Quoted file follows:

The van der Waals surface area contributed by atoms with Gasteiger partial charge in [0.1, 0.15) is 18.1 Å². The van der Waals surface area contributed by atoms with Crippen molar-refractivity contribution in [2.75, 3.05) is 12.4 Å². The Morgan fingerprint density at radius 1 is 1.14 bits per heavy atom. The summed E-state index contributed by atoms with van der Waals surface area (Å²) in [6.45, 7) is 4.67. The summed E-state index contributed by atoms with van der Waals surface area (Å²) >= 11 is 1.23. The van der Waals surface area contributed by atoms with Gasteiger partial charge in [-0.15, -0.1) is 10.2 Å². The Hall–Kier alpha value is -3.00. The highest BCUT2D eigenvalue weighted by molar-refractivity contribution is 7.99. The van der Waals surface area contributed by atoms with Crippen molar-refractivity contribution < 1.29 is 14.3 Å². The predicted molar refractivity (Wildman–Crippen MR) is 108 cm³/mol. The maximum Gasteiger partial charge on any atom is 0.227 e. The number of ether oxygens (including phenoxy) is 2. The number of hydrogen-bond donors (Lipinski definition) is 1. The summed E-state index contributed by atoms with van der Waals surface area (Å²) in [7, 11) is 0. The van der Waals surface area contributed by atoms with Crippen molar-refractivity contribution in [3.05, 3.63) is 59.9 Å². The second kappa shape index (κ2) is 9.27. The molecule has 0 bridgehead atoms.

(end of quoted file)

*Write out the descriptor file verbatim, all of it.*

The van der Waals surface area contributed by atoms with Gasteiger partial charge in [0.1, 0.15) is 18.1 Å². The van der Waals surface area contributed by atoms with Crippen molar-refractivity contribution in [2.75, 3.05) is 12.4 Å². The Morgan fingerprint density at radius 1 is 1.14 bits per heavy atom. The summed E-state index contributed by atoms with van der Waals surface area (Å²) in [6.45, 7) is 4.67. The summed E-state index contributed by atoms with van der Waals surface area (Å²) >= 11 is 1.23. The van der Waals surface area contributed by atoms with Gasteiger partial charge in [-0.15, -0.1) is 10.2 Å². The Hall–Kier alpha value is -3.00. The highest BCUT2D eigenvalue weighted by molar-refractivity contribution is 7.99. The van der Waals surface area contributed by atoms with Crippen molar-refractivity contribution < 1.29 is 14.3 Å². The predicted molar refractivity (Wildman–Crippen MR) is 108 cm³/mol. The maximum Gasteiger partial charge on any atom is 0.227 e. The number of ether oxygens (including phenoxy) is 2. The number of hydrogen-bond donors (Lipinski definition) is 1. The summed E-state index contributed by atoms with van der Waals surface area (Å²) in [7, 11) is 0. The van der Waals surface area contributed by atoms with Crippen molar-refractivity contribution in [3.05, 3.63) is 59.9 Å². The second kappa shape index (κ2) is 9.27. The molecule has 0 bridgehead atoms.